After being told his whole life that humans don’t exist, young Yeti Migo (Channing Tatum) finds evidence to the contrary and wants all his people to know. Except that things don’t quite go as he expected.
Co-written and directed by Karey Kirkpatrick and Jason Reisig, I like the way Smallfootflips the story of Yetis and humans by telling it from the perspective of Yetis. I also appreciated what Smallfoot had to say about the errors in the ways we tend to treat those we see as very different from us and how counterproductive the lies we tell to protect can sometimes become.
With other key cast including Zendaya, Common, Danny DeVito and James Corden, in terms of the film’s general execution, I’d say it’s somewhere between OK and OK-ish. Part of the reason is that I just didn’t find the writing as fun and good as the trailer led me to expect and hope. A part of me also wishes that Smallfoot didn’t have the musical numbers. I mean, I definitely wouldn’t have minded so much if I felt that most of the songs and singing were great.
The moment the film had me most engaged is towards the end and during the scenes when the Yetis were being pursued. If I had to pick the most memorable moment for me in the whole film, that’s definitely when a very everyday human item is amusingly referred to as ‘the scroll of invisible wisdom.’
Trainwreck stars Amy Schumer, the comedienne behind one of my favourite shows on Comedy Central, Inside Amy Schumer.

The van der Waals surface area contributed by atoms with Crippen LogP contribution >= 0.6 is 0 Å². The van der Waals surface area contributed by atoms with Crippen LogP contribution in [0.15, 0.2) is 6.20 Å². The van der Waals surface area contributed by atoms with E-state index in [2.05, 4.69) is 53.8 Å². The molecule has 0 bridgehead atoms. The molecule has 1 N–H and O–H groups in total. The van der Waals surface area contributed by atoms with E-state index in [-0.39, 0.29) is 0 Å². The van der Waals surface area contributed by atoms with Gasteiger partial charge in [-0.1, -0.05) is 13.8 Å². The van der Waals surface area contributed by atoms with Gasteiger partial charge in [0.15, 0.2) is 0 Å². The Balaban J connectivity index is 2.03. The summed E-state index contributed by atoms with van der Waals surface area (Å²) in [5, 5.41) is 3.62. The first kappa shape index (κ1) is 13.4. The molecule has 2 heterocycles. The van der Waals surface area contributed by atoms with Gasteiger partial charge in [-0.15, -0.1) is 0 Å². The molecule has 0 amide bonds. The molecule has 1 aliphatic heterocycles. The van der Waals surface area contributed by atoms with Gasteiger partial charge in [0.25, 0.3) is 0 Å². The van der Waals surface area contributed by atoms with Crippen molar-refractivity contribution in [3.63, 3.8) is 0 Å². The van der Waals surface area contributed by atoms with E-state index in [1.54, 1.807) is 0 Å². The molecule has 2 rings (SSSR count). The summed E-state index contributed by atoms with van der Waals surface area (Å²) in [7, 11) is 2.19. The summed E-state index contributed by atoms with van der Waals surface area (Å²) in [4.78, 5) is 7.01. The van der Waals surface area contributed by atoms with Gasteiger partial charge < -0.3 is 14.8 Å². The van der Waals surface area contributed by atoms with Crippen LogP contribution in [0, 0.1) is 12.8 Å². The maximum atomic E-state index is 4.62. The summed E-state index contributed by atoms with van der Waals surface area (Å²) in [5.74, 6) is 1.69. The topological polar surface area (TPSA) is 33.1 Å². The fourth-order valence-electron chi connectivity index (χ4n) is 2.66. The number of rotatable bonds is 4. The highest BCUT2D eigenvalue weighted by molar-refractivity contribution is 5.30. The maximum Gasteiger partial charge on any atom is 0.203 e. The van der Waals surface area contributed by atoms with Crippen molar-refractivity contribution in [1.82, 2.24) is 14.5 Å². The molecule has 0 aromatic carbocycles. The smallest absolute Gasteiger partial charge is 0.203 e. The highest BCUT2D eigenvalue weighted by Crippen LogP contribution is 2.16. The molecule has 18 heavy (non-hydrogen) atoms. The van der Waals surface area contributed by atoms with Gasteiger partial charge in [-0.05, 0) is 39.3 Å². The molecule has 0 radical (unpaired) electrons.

Written by Schumer and directed by someone I like to refer to as ‘comedy film king’, Judd Apatow, Trainwreck was a romantic comedy I had high hopes for.
Overall, the film isn’t bad. The scenes I enjoyed most are in the middle of the film and they include the conversations between the characters played by Bill Hader, LeBron James and/ or Amy Schumer. Ezra Miller’s Donald is also particularly memorable.
Some scenes in the first twenty minutes unfortunately felt quite long and the ending left me craving creative disruption of the romantic comedy genre, probably more than I ever have.
I often find that whenever comics star in their own comedy films, the narrative moves too slowly for my liking. It probably has something to do with me being used to the sketch show / standup comedy format where the point is rarely ever dragged out unnecessarily; at least not by the good comics.
Part of the problem with Trainwreck is that I already enjoyed a good number of the funniest moments in the trailer. So, once once again, I may have liked the trailer more than I did the film. Those who are not already quite familiar with Schumer’s comedy will likely love the movie more because of the general newness. The rest of us might end up doing more smiling than laughing.